Why don't more good people with great ideas as to how to improve Louisiana run for state office?
We all know men and women who in conversation and during business presentations put forth innovative, visionary ideas that could launch our state out of last place. These potential leaders lament the state of our state but, for various reasons, don't want to go to Baton Rouge to lead a Louisiana renaissance.
Recently an area business website conducted a poll that asked, "Is Louisiana really the worst state?" In response, 40% of the voters answered, "Yes, drastic change is needed." Another 40% responded, "Maybe."
Let's face it. The Legislature has been in a tailspin for 12 years. Among the Legislature's failures were the $2 billion state deficit, the $700 million higher education cut and the seven special sessions in short order.
A factor in the Legislature's poor performance was the power that special interests have over lawmakers. The wining, dining and campaign financing of lawmakers by special interests was excessive and led to votes not in the state's best interest. For Louisiana to move forward, the power of the exploiters will have to be curtailed.
How can current lawmakers tell voters that they deserve reelection when doing their terms in office they let Louisiana fall into last place?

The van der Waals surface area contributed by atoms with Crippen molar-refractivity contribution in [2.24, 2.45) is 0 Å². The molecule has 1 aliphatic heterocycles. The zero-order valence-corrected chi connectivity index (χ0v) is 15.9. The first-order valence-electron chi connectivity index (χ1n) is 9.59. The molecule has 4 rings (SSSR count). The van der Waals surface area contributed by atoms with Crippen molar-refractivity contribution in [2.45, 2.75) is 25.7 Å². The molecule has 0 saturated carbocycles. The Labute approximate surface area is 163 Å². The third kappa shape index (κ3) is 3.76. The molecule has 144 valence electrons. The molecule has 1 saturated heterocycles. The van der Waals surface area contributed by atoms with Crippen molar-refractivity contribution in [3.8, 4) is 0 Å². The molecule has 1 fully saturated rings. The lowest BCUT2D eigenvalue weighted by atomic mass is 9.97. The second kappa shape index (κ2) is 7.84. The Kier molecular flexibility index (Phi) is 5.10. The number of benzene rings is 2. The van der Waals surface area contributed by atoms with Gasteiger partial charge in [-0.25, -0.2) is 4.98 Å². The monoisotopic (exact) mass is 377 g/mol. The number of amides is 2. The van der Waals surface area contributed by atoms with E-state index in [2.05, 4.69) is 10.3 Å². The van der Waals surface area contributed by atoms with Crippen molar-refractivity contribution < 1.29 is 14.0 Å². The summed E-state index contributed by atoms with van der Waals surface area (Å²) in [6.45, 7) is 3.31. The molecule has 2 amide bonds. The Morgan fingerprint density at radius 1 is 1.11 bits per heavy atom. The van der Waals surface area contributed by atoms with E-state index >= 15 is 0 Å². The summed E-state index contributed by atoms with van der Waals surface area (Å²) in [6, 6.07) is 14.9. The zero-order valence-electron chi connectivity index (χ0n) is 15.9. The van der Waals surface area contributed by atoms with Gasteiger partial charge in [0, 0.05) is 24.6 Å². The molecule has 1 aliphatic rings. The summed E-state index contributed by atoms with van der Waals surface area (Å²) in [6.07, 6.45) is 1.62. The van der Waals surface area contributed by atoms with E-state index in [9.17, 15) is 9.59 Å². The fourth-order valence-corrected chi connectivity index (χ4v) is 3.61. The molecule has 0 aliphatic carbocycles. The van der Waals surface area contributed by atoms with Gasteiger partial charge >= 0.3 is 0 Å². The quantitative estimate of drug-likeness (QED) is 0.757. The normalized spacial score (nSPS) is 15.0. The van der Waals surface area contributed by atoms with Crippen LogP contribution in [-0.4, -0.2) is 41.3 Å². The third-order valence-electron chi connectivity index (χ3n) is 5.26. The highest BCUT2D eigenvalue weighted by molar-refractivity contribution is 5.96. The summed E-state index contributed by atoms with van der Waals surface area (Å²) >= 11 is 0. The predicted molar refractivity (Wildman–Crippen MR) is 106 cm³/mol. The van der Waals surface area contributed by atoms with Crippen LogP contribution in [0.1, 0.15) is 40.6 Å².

It takes guts to run for state office. You put your self-esteem on the line to be judged by voters. The prize: Once elected, you can improve the lives of 4 million Louisianians.
Getting elected and improving Louisiana are two different things. Some can't do both. When the state is last, lawmakers can't afford to play partisan politics. Good ideas to improve the state are shot down because they come from the rival party. This mindset will keep us in the cellar.
As to the governor's position, Gov. Huey Long brought Louisiana into the 20th Century with good roads, safe bridges, a charity hospital, free school books and a big investment in higher education. With a little luck, a person with Long's good qualities but without his failings will soon step forward to lead Louisiana out of last place and into the 21st century.
A Louisiana renaissance is possible. Louisiana people have a strong work ethic (top 5 for hours worked per week). All Louisiana has lacked is great political leadership in the Legislature and in the governor's office. Such leadership is possible if some of our best and brightest would run for state office. We have a duty to convince them to do so. A better future for Louisiana is at stake.